St Firmin’s Churchyard

The churchyard is a place of peace and tranquillity full of wildflowers and birdsong, a wonderful place to just sit and enjoy nature. The grassland is important as an example of what would once have been common in the area and includes some now less common species. We want to make the churchyard a place rich in plant life and wildlife. If you would like to help us in this please do get in touch

Last June we took part in the Count on Nature week, collecting records of wildlife in the churchyard. We are now looking at ways to both protect what is there and create new opportunities for wildlife to thrive. You may notice some changes as we begin to put our plans in place.

We will be leaving 2 areas uncut until the summer so that plants can flower and set seed. This will also benefit insects including pollinators.

We hope that people will come and look out for wildflowers as they appear and other wildlife. We also hope that people will come and help us with practical tasks.

Our work in the churchyard links into proposed Naturehood project covering Thurlby, Baston and Langtoft which we report on further in due course.

You can follow us on St Firmin’s Thurlby Churchyard facebook page

14th January 2023

Last autumn St Firmin’s was accepted to be part of a nationwide Church of England churchyard carbon assessment.

Churchyards are uniquely consistent landscapes, little changed with the passing of time, often rich with biodiversity and veteran trees. Being dotted nationally across urban, sub-urban and rural locations, they hold a potentially great impact for the Church of England to respond to the climate and biodiversity crisis.”

This afternoon we made a start with our contribution!!!

Looking around in the churchyard I was really surprised by the plants already showing buds and flowers -Aconite, primrose, snowdrop, red dead nettle and daffodil in bud – sadly we are due for very cold weather next week so they are in for a shock!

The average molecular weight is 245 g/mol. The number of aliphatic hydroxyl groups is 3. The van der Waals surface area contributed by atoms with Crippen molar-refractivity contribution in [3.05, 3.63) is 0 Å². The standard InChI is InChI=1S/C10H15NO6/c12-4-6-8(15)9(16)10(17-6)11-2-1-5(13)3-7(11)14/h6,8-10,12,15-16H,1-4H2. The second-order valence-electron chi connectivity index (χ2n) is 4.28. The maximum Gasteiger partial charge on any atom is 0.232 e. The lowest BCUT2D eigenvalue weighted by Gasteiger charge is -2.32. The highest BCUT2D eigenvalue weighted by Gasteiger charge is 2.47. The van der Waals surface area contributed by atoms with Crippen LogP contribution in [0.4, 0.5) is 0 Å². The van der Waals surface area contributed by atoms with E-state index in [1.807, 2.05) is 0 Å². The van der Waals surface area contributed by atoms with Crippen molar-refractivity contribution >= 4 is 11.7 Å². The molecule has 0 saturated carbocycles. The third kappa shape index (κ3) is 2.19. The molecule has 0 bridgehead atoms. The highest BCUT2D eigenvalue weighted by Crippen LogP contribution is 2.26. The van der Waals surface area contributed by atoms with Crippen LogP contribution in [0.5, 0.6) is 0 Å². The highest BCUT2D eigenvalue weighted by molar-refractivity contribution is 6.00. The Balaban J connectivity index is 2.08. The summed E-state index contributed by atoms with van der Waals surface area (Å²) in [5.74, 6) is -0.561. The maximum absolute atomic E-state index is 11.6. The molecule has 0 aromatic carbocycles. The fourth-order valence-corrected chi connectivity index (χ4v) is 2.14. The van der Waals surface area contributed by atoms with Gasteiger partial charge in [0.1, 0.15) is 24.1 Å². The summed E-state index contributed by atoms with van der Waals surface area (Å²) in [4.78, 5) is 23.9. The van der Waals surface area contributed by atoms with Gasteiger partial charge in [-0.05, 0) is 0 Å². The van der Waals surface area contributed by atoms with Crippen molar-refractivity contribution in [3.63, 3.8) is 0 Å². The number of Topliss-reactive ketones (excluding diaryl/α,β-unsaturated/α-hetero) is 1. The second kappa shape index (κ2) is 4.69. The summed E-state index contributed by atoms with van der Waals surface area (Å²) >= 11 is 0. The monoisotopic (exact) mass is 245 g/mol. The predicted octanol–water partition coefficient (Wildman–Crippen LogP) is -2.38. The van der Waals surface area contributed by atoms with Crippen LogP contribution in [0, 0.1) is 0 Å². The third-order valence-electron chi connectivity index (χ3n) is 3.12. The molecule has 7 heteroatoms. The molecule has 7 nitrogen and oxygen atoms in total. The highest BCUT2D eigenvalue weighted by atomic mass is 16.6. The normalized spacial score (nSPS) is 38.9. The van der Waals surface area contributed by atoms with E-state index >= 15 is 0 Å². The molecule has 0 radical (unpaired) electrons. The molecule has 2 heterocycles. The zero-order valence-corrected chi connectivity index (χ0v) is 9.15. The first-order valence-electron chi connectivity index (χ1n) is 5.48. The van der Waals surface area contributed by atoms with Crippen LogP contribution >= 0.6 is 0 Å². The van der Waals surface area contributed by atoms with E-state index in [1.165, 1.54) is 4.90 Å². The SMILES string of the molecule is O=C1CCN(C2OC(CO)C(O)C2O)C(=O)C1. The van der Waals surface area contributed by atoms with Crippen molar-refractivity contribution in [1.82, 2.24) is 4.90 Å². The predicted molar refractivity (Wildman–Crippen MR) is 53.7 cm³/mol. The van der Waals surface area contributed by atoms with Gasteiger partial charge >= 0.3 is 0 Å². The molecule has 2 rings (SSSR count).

A good mornings work!

Another lovely morning for a working party and thanks to everyone we got lots done. Final raking to prepare ground for next year, low branches cut down to allow more light in, flower bed weeded and a start on removing the black plastic out from underneath the east hedge. Mary-Anne baked us a delicious chocolate cake to have with our coffee to celebrate our recent placing at the Lincolnshire Environmental Awards.

Lincolnshire Environmental Awards

On October 8th at a presentation at Whisby Nature Reserve, Lincoln, Thurlby Churchyard were thrilled to be named runners up in the Lincolnshire Environmental Awards to a very well deserved winner, Saxilby Nature Project.

Thurlby Churchyard had been shortlisted from fourteen projects that had applied. In August three judges visited to see the churchyard and discuss our plans to help nature by increasing the wild flowers areas. This work in turn would increase insect life, which is in decline, and which many birds and mammals need to survive.

It was very rewarding to have our work recognised in this way, and an award of £500 will help us to go forward with our plans.

So well done everyone for your hard work, this award is for us all !

Great start to autumn work parties.

A great start to our autumn work parties, thank you to everyone that came and helped. The scarifier worked better than expected to help remove the thick thatch of mulch that was in the grass, lots of raking up to do but a really good start to preparing the grass area for next year. We are extending the area next year that we are going to allow to grow wild – but it still needs management.

The compost area was sorted out with an area to put branches etc that need burning. The last small wild grass area cut and the pollen and herb beds look great after weeding.

A very successful morning. We will post shortly further dates to meet.

PS Thanks Mary-Anne for the delicious biscuits with our coffee.

The grass, which had been allowed to grow has now been scythed, and the ground raked and mown hard – with a grass box. The grasses which had formed a layer over time, due to the grass not being removed when mowing, has been removed and will now, we hope, allow a better display of wild flowers native to this old grassland to appear.

Our herb bed is now quite well established- everything is now suffering with the lack of rain but we are trying to keep it watered.